Contrasting Disney Merchandise: Right and Wrong
Merchandise is one of the recurring themes here on the Animation Anomaly for the simple reason that it plays such a large role in making the technique profitable for so many people. (You can get away without it, but that’s a topic for another day.) The Walt Disney Company has a long and fruitful history of merchandise stretching all the way back to the early days of Mickey Mouse. Things have changed over the years though, and while the youth remains an ever important part of the Disney merchandise empire, the company has become ever more adroit at exploiting market segments that you’d never thought possible. Here’s a look at two competing lines of Disney merchandise that illustrate just how disparate the company can be.
The Wrong Way – Walt Disney Signature Pens
Let’s be honest, these aren’t quite as tacky as the ‘vintage’ office furniture that was bandied about a few years ago or even the line of wedding dresses the company offers, but it isn’t far off. Yes, that’s right, you can be the proud owner of a Disney pen! These however, are no ordinary pens that you can buy at any Wal-Mart. Nope, these are something else entirely. These, are the Walt Disney Signature [geddit?] collection. Behold!
The Sleeping Beauty
And The Executive
The collection is being offered by noted manufacturer Monteverde. They’re a respected company and they make many fine products, but why, for the sake of all that is sane, would they offer products like these?
Who are these targeted at? What purpose do they serve? And what do they do for the Disney brand and the animation on which they are based? Well, the simple answers are that they are aimed at people with more money than sense (we’ll get to the details in a bit), they serve no purpose other than to endow the Disney brand with a sense of false caché, of vintage style that it never really had in the first place and that they don’t do anything for the films on which they are based.
The proof? The pen’s average cost is in and around the $300 mark, topping out at almost $2,300 for a three-piece limited-edition collection. That’s not to say they aren’t good pens, they are, but the price premium over the regular pens on which they are best makes them a laughable purchase.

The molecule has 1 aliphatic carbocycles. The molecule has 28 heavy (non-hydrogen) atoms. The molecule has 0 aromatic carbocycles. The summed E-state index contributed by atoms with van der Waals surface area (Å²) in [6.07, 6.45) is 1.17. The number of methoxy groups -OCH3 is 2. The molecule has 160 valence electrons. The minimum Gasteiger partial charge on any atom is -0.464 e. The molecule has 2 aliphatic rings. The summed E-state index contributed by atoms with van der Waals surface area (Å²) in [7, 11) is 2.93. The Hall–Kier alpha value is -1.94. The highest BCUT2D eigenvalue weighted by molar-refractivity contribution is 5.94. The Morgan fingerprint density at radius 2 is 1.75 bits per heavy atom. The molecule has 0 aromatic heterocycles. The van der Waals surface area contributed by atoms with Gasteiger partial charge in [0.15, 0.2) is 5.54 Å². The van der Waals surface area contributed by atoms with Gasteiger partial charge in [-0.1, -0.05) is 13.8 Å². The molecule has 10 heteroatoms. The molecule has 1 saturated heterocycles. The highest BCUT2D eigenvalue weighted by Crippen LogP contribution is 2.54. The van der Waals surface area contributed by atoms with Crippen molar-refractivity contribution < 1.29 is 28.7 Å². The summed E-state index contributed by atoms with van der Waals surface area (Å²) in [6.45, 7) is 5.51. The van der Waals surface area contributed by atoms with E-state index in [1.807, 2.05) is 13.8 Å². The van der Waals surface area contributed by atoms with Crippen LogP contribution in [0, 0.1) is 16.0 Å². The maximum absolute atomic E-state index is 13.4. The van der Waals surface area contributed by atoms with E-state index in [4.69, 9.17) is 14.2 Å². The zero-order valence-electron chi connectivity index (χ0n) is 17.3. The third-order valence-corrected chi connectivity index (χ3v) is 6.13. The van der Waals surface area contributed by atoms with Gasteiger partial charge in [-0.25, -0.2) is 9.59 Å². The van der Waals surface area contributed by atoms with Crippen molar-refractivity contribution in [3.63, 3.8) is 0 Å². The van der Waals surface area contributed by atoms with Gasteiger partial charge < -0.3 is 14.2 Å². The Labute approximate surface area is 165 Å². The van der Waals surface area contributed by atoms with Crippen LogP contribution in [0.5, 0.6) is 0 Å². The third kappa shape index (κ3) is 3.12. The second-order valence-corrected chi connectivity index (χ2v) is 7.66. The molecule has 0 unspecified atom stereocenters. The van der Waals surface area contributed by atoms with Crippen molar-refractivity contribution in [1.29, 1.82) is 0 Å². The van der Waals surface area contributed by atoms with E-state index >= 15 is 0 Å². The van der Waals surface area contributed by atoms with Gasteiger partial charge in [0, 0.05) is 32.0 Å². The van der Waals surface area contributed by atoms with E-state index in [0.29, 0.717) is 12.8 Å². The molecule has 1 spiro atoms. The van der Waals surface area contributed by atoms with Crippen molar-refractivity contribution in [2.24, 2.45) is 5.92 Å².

These are pens that are designed to appeal to folks who think that they are buying into a genuine image (of Walt or otherwise) that doesn’t really exist. It’s deceptive and of course, the films (and Walt Disney himself) don’t benefit in any way at all. One could argue that such merchandise actually debases all three because pens have next to nothing to do with any of them. A tenuous connection could be made to Walt himself if you could prove that he actually used the same pen.
That is not the case, however, and these lines come off as Disney simply looking for the easy buck. They are exploiting fans rather than engaging in genuine business with them.
So now that you’ve seen the crappy Disney merchandise, let’s look at a much better effort.
The Right Way – Mickey Mouse Moleskine Notebooks
Although only a special edition, the Mickey Mouse Moleskine notebook represents a much better Disney merchandise strategy. Setting aside the fact the cost factor (they’re certainly a lot less than the pens that could be used to write in them), there are far more concrete reasons for Disney to market these.
First of all, the product they are based on is a perfect match. Moleskine notebooks are something that no budding artist, writer or erstwhile creative would be seen without. The company has made a tidy business out of its products’ artistic history and even ensures that every notebook comes with a history of the same. Plenty of artists’ blogs are replete with scans from their journal and notebook pages.
Right, so the base product has merit, what about the Disney side of things? Well, it’s Mickey Mouse (everyone loves Mickey), but perhaps most importantly, it isn’t just his face slapped on the cover, instead it’s what Disney includes on the inside: instructions on how to draw Mickey.
Now they aren’t very comprehensive instructions but that’s not up for debate here. The point is that unlike the pens, these Moleskine books are aimed at people who might actually have an interest in something relevant to Disney; namely drawing/sketching/illustration, you name it. It might even be possible that such notebooks might draw people in who might not otherwise have thought of themselves as artists. That is a far-fetched notion, but it’s not entirely impossible either. Can you really see the pens encouraging people to start writing?
In other words, these notebooks are much more relevant to Disney fans. They are appealing, and although they are a premium product, that is something that most fans will be willing to pay for. Unlike the premium of the pens, which is massive, the premium for the notebooks is minimal, but the extra value that fans see is enormous.
So if you’re in any doubt (and I hope that you are not), ask yourself the question: Which product would you buy if cost was irrelevant? Would you really want a pen that has little connections to what its based on, or would you rather have something that at least makes a serious attempt to be true to its origins?
I know which one I would choose. Submit your answer with a comment below!